TABLE II______________________________________ A B C D E F G H______________________________________UPE 75 75 75 75 75 75 75 75TMPDPE 25 25DVE-3 25 25CHVE 25 25DPE 25 25D1173 5 5 5 51 PASS NC NC SOFT HARD NC HARD NC SOFT2 PASS NC NC SOFT HARD NC HARD NC SOFT5 PASS NC NC SOFT HARD NC HARD NC SOFT______________________________________
Radiation Curable Compositions
Maleimide, maleimide containing unsaturated polyester based formulation with vinyl ethers and propenyl ethers were prepared and cured following the procedure of Example.
TABLE III__________________________________________________________________________ A B C D E F G H__________________________________________________________________________E284 75 75 75 75 75BMI 75 75 75DVE-3 25 25 25 25CHVE 25DPE 25 25 25D1173 3 3SR9003B 251 PASS SOFT SOFT SOFT HARD HARD HARD SOFT HARD2 PASS HARD HARD SOFT HARD HARD HARD HARD HARD5 PASS HARD HARD SOFT HARD HARD HARD HARD HARD__________________________________________________________________________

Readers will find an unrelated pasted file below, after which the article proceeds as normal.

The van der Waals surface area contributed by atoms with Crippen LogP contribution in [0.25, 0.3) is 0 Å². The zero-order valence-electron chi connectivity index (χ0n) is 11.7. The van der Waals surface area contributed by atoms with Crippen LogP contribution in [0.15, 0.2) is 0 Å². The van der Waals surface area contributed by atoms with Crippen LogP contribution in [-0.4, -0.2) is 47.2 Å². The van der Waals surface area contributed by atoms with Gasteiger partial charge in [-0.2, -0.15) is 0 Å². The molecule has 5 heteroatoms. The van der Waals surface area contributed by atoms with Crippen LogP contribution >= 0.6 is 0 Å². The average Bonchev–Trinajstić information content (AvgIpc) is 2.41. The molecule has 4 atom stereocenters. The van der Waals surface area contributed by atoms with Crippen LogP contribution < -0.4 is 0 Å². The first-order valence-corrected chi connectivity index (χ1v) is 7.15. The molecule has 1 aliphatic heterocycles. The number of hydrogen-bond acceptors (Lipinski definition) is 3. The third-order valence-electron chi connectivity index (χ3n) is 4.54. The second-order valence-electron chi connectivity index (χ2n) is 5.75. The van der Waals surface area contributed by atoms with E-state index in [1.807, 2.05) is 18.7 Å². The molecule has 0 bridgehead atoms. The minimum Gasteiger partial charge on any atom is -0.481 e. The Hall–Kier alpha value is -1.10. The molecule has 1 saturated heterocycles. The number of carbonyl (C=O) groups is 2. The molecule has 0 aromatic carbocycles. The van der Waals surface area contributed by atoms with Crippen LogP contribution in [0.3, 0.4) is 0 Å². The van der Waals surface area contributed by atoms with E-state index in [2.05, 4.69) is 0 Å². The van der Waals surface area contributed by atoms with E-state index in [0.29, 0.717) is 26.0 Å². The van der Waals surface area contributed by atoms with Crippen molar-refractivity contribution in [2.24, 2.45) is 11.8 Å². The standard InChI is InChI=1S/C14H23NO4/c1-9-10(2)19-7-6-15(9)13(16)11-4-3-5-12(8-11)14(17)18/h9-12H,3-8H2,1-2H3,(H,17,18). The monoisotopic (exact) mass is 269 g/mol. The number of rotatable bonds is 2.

While the invention has been described and exemplified in detail herein, various alternatives, alterations, and modifications should become apparent to those skilled in this art without departing from the spirit and scope of the invention.
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|U.S. Classification||428/378, 522/64, 522/44, 522/43, 522/46, 522/40, 522/107, 522/181, 522/42|
|International Classification||C08F2/50, C08F283/01|
|Cooperative Classification||C08F283/01, Y10T428/2938|
|Aug 13, 1997||AS||Assignment|
Owner name: SARTOMER COMPANY, INC., PENNSYLVANIA
Free format text: ASSIGNMENT OF ASSIGNORS INTEREST;ASSIGNORS:FAN, MINGXIN;CESKA, GARY W.;HORGAN, JAMES;AND OTHERS;REEL/FRAME:008665/0455;SIGNING DATES FROM 19970728 TO 19970812
|Mar 10, 2003||FPAY||Fee payment|
Year of fee payment: 4
|Sep 10, 2007||REMI||Maintenance fee reminder mailed|
|Feb 29, 2008||LAPS||Lapse for failure to pay maintenance fees|
|Apr 22, 2008||FP||Expired due to failure to pay maintenance fee|
Effective date: 20080229